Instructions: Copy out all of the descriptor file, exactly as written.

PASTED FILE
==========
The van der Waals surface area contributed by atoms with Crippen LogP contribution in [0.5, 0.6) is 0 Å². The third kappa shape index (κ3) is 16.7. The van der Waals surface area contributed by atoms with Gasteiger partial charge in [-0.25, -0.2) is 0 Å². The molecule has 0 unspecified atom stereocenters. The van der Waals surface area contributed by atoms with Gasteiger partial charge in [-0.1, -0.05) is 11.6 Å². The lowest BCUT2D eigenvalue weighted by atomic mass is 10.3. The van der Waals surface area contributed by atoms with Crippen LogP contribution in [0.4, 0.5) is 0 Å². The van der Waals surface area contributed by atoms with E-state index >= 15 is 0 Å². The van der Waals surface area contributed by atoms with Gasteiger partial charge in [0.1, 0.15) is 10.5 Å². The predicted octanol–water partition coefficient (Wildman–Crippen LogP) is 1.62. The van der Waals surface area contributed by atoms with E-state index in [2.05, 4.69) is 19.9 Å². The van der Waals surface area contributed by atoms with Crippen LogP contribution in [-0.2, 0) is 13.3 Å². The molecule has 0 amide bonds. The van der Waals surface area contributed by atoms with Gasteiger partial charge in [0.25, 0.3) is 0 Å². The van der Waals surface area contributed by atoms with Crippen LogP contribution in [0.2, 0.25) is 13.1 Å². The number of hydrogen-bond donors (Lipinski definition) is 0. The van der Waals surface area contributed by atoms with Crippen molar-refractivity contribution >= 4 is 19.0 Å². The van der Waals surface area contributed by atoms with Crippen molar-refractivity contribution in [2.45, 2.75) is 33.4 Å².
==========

The van der Waals surface area contributed by atoms with Crippen LogP contribution in [0.5, 0.6) is 0 Å². The third kappa shape index (κ3) is 16.7. The van der Waals surface area contributed by atoms with Gasteiger partial charge in [-0.25, -0.2) is 0 Å². The molecule has 0 unspecified atom stereocenters. The van der Waals surface area contributed by atoms with Gasteiger partial charge in [-0.1, -0.05) is 11.6 Å². The lowest BCUT2D eigenvalue weighted by atomic mass is 10.3. The van der Waals surface area contributed by atoms with Crippen LogP contribution in [0.4, 0.5) is 0 Å². The van der Waals surface area contributed by atoms with E-state index >= 15 is 0 Å². The van der Waals surface area contributed by atoms with Gasteiger partial charge in [0.1, 0.15) is 10.5 Å². The predicted octanol–water partition coefficient (Wildman–Crippen LogP) is 1.62. The van der Waals surface area contributed by atoms with E-state index in [2.05, 4.69) is 19.9 Å². The van der Waals surface area contributed by atoms with Crippen LogP contribution in [-0.2, 0) is 13.3 Å². The molecule has 0 amide bonds. The van der Waals surface area contributed by atoms with Gasteiger partial charge in [0.25, 0.3) is 0 Å². The van der Waals surface area contributed by atoms with Crippen LogP contribution in [0.2, 0.25) is 13.1 Å². The number of hydrogen-bond donors (Lipinski definition) is 0. The van der Waals surface area contributed by atoms with Crippen molar-refractivity contribution >= 4 is 19.0 Å². The van der Waals surface area contributed by atoms with Crippen molar-refractivity contribution in [2.45, 2.75) is 33.4 Å².